Greeks have spoken of their humiliation after being the butt of Lagarde's insulting remarks, with even competing political parties uniting in their vocal contempt of her opinions. Digital Journal
reported that Lagarde caused a storm by remarks she made during an interview with the Guardian in which she lumped all Greeks together as tax evaders who could help themselves by paying their taxes, including those suffering under the severest austerity.
reports that Lagarde has provoked critics in Paris to condemn her, with John-Luc Melenchon saying her remarks were "unworthy" as he called for her to withdraw from her position in the IMF. Ta Nea
reported French government spokesman Natzat Belkasem-Valo said he found her remarks "somewhat schematic and caricatures"
John Ward, who writes the excellent Slog
, summed up his contempt for Lagarde by saying
"Lagarde is an idiot who manages to combine cranial density with a power-drive so all-embracing, the sounds she makes get more hypocritical with every week."
Ward's piece on Lagarde provoked one commentator to speculate that the head of the IMF's remarks may have been a deliberate calculation to anger the Greeks enough that they would vote for anti-bailout parties in the June 17 election and thus speed up Greece's exit from the euro.
Comments continue to flood in beneath the Guardian
article which provoked the storm, including
"My contempt for this low form of life who calls herself a woman and a human being cannot be expressed in words" and "If you look closely, you can see the dollar signs in her dead, cold eyes."
"She sounds as sympathetic as Hitler...This is shocking; does she realize what she is saying and how inflammatory it is?" and "I particularly like the pearls and Chanel suits while telling Greece their kids mean less than other starving kids in a nation the IMF has already ruined."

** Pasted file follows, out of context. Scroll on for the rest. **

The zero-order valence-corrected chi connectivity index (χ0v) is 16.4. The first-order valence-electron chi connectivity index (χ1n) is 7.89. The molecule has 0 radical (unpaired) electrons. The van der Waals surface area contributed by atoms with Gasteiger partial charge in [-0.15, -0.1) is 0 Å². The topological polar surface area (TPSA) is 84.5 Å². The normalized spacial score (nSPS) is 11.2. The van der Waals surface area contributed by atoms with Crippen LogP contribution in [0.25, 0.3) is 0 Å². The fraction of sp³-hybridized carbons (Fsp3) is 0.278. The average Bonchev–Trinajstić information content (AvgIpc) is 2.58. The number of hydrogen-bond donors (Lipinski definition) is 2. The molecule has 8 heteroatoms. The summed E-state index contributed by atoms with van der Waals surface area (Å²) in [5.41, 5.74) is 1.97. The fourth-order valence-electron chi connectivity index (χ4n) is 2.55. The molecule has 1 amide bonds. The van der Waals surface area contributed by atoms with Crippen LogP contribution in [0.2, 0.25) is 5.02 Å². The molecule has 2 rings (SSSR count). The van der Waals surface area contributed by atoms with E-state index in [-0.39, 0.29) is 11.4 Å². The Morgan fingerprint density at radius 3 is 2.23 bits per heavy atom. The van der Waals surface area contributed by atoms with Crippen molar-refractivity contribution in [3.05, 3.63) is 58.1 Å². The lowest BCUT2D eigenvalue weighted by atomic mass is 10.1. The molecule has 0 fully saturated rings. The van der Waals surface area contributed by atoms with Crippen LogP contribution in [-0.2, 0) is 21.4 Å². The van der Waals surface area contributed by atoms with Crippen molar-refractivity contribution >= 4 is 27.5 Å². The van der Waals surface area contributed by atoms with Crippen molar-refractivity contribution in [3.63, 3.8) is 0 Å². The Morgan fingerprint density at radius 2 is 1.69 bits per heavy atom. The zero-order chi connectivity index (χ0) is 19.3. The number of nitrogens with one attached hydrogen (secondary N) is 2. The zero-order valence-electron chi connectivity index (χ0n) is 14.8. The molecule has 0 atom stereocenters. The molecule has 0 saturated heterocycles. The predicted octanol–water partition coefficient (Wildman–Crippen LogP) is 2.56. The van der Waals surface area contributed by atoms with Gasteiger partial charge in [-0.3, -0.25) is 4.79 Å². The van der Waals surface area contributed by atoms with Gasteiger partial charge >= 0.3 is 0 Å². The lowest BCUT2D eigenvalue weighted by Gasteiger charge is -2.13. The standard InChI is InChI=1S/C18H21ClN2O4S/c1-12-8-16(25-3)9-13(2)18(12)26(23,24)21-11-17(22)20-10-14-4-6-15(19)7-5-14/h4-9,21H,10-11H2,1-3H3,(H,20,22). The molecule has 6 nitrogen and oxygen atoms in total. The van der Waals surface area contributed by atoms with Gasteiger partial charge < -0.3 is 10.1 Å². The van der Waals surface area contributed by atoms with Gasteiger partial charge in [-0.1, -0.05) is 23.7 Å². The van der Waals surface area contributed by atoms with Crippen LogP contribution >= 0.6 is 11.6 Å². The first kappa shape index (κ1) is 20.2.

Contempt for Lagarde is reflected in the comment
"Effectively: 'Let them eat cake.' What a wonderfully egalitarian approach to life. This woman is disgusting."
During the Guardian interview Lagarde said "I think more of the little kids from a school in a little village in Niger" than Greeks struggling under austerity, effectively reducing Greece to the status of a third world nation rather than a member of the European Union. This provoked comments such as
"The comments on Niger are repulsive. Reducing the people of Greece to 3rd world poverty does nothing for the people of Niger. Using Niger's poverty as a way to attack the people of Greece is the act of an amoral self-centred egoist."
Lagarde's remarks have provoked a groundswell of sympathy for Greeks but Alexis Tsiprias, leader of SYRIZA said the last thing Greeks are seeking is sympathy. New Democracy spokesman Yiannis Michelakis said
"the average Greek must be wondering what she was trying to achieve with comments like this." The Slog commentator may well have summed up Lagarde's motives for creating this storm when he suggested it was a deliberate ploy to drive the electorate to support the anti-bailout party SYRIZA to provoke a Greek euro exit.